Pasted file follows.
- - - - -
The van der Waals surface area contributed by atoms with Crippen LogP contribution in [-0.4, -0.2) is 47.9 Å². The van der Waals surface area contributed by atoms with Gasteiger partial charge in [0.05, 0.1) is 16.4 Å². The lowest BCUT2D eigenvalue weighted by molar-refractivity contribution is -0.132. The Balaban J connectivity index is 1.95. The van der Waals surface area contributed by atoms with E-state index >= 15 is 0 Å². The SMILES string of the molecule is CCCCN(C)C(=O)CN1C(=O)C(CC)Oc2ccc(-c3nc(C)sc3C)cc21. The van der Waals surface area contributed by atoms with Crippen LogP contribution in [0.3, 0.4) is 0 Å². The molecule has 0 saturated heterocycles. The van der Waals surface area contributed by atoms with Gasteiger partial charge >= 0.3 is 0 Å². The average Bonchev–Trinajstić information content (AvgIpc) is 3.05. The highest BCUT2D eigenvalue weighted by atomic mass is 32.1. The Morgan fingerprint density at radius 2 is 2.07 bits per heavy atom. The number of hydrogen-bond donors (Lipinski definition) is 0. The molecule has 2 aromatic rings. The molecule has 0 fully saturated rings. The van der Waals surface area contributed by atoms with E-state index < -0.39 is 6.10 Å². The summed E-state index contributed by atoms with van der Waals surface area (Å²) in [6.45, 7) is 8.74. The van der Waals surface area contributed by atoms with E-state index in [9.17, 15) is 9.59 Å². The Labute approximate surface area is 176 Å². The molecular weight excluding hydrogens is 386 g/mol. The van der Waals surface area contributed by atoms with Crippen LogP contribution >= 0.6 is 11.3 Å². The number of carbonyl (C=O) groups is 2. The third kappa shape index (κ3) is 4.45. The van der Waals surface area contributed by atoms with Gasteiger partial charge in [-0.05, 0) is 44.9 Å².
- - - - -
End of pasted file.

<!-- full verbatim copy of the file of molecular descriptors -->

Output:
The van der Waals surface area contributed by atoms with Crippen LogP contribution in [-0.4, -0.2) is 47.9 Å². The van der Waals surface area contributed by atoms with Gasteiger partial charge in [0.05, 0.1) is 16.4 Å². The lowest BCUT2D eigenvalue weighted by molar-refractivity contribution is -0.132. The Balaban J connectivity index is 1.95. The van der Waals surface area contributed by atoms with E-state index >= 15 is 0 Å². The SMILES string of the molecule is CCCCN(C)C(=O)CN1C(=O)C(CC)Oc2ccc(-c3nc(C)sc3C)cc21. The van der Waals surface area contributed by atoms with Crippen LogP contribution in [0.3, 0.4) is 0 Å². The molecule has 0 saturated heterocycles. The van der Waals surface area contributed by atoms with Gasteiger partial charge >= 0.3 is 0 Å². The average Bonchev–Trinajstić information content (AvgIpc) is 3.05. The highest BCUT2D eigenvalue weighted by atomic mass is 32.1. The Morgan fingerprint density at radius 2 is 2.07 bits per heavy atom. The number of hydrogen-bond donors (Lipinski definition) is 0. The molecule has 2 aromatic rings. The molecule has 0 fully saturated rings. The van der Waals surface area contributed by atoms with E-state index < -0.39 is 6.10 Å². The summed E-state index contributed by atoms with van der Waals surface area (Å²) in [6.45, 7) is 8.74. The van der Waals surface area contributed by atoms with E-state index in [9.17, 15) is 9.59 Å². The Labute approximate surface area is 176 Å². The molecular weight excluding hydrogens is 386 g/mol. The van der Waals surface area contributed by atoms with Crippen LogP contribution >= 0.6 is 11.3 Å². The number of carbonyl (C=O) groups is 2. The third kappa shape index (κ3) is 4.45. The van der Waals surface area contributed by atoms with Gasteiger partial charge in [-0.05, 0) is 44.9 Å².